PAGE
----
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Hot Air Balloon Accidents

A hot air balloon accident southwest of Las Vegas injured nine people, one seriously, recently, when the balloon gondola they were riding in made a hard landing. The incident highlights the potential dangers of hot air ballooning, a popular tourist attraction and enthusiast’s pastime in Nevada that, while generally considered safe, has a recent history dotted with tragedy and lax oversight nationwide.

As we look ahead to next year’s Great Reno Balloon Races, to be held September 11 through September 13, 2020, the attorneys at Benson & Bingham want to remind Nevada residents and visitors that there is no excuse when balloon tour operators cut corners on safety and put passengers at risk in the air. If you have sustained injuries or tragically lost a loved one in a hot air balloon accident, contact our team today to learn more about your rights to compensation.

Hot Air Ballooning: A Recent History of Rare, But Deadly, Accidents

Though rare, hot air balloon accidents have a deadly history dating back to the 1800s, according to National Geographic. In more recent memory, the popularity of ballooning festivals and balloon tour companies (particularly those concentrated in tourism-heavy areas) have led to accidents with multiple fatalities and serious injuries. In 2013, 19 people died when a balloon caught fire during a tourist flight over the Luxor pyramids in Egypt, making it the deadliest such crash on record.

Then, three years later, the worst hot air ballooning accident in U.S. history took the lives of 16 when a balloon operated by a tour operator crashed in Texas. An investigation revealed the balloon had collided with power lines, setting it afire. The investigation also revealed that the operator had a checkered history, and its chief pilot had multiple over-the-counter and prescription medications in his system at the time of the crash that likely impaired his ability to make safe decisions.

These findings shined a spotlight on the relatively lax regulations that govern the hot air ballooning industry. Texas legislators sought to enact laws that would have made ballooning safer, but as of this writing, those efforts still had not borne fruit.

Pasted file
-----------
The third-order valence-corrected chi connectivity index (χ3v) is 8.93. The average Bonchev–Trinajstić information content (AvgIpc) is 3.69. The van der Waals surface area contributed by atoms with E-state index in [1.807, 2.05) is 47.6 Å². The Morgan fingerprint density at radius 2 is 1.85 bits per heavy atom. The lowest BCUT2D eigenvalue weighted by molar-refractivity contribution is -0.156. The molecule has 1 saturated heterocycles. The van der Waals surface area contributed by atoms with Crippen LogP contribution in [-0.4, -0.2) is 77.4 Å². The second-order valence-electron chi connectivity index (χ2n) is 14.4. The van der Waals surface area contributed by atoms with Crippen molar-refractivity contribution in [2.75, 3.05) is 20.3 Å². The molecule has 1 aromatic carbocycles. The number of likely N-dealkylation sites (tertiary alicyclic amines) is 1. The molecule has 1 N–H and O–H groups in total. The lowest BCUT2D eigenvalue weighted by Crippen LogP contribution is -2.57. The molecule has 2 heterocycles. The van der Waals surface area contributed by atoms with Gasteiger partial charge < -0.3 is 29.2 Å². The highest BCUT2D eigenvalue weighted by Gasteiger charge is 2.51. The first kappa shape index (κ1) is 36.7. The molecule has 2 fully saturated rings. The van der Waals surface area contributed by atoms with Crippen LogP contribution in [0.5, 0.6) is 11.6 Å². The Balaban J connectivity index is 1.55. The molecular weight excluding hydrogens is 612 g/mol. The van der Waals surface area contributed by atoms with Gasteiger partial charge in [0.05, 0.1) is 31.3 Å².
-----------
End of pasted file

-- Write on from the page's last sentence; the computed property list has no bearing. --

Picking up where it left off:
Disturbingly, by the time these crashes occurred, a 12-year study of hot air balloon crash data in 2011 had already found that nearly half of all U.S. crashes involved paid commercial tour operators.

Hot Air Balloon Crash Causes

A wide range of factors, some predictable, some less so, can impact the safety of a balloon flight. Over the years, balloonists and their passengers have died or been seriously injured in accidents with the following causes:

  • Weather-related. High wind and unexpected storms that bring lightning have caused numerous crashes over the years. Once aloft, balloons are at the mercy of these changing conditions until they can land safely (which can be made much more difficult by those very same conditions). If a balloon pilot fails to anticipate or avoid changes in weather conditions, tragedy can follow.
  • Collisions with power lines or trees. Uninsulated power lines pose an extreme danger to balloons and their passengers. Collisions with power lines, often caused by a sudden strong gust of wind while a pilot attempts to land in a populated area, can ignite onboard fires or explosions, and electrocute balloon occupants. Collisions with trees, though potentially less catastrophic than a collision with a power line, can nevertheless cause a basket to plummet to the ground and leave occupants badly injured.
  • Mid-air collisions. Sometimes other balloons pose a serious danger to balloonists. In the crowded skies over a balloon festival, for instance, a collision can cause damage to one or both balloons and lead to a crash.
  • Pilot error. The 2011 study linked above found that pilot error contributed to a whopping 81 percent of all balloon crashes during the period studied. In more than half of the cases, the principal pilot error consisted of either a too-fast rate of decent or a failure to maintain clearance from hazards (such as power lines).
  • Equipment failure. Though balloons have far fewer “moving parts” than other aircraft, they need what equipment they have to stay aloft and under control A failure of the burners that heat the air inside a balloon, or of the flaps and vents on the balloon itself, can lead to a loss of control and a serious crash.

If you plan to take a paid hot air balloon ride, do your homework and research the tour operator on the National Transportation Safety Board’s Aviation Accident and Incident System database and the Federal Aviation Administration’s Accident and Incident Data System database. These resources may help you identify an operator with a history of incidents who you may want to avoid.

Call a Nevada Hot Air Balloon Accident Attorney for More Information

A balloon ride gives passengers a bird’s eye view of the world. Anyone who has ventured aloft in a balloon can tell you it’s a thrilling and captivating experience.

Fortunately, accidents in hot air balloons are not common. Still, because there is relatively little regulation of the hot air ballooning tourism industry, operators have been known to get away with cutting corners on safety, putting themselves and their passengers at risk. Until reliable laws and regulations emerge, the surest way to hold careless or reckless balloon pilots and operators accountable for their unsafe practices is through legal action.

If a balloon accident has left you injured or mourning the loss of a loved one, you need a Las Vegas personal injury attorney who can help you recover every dollar of compensation you deserve.

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Nevada Personal Injury Attorney

Joseph L. Benson II, and Ben J. Bingham, Personal Injury Attorneys

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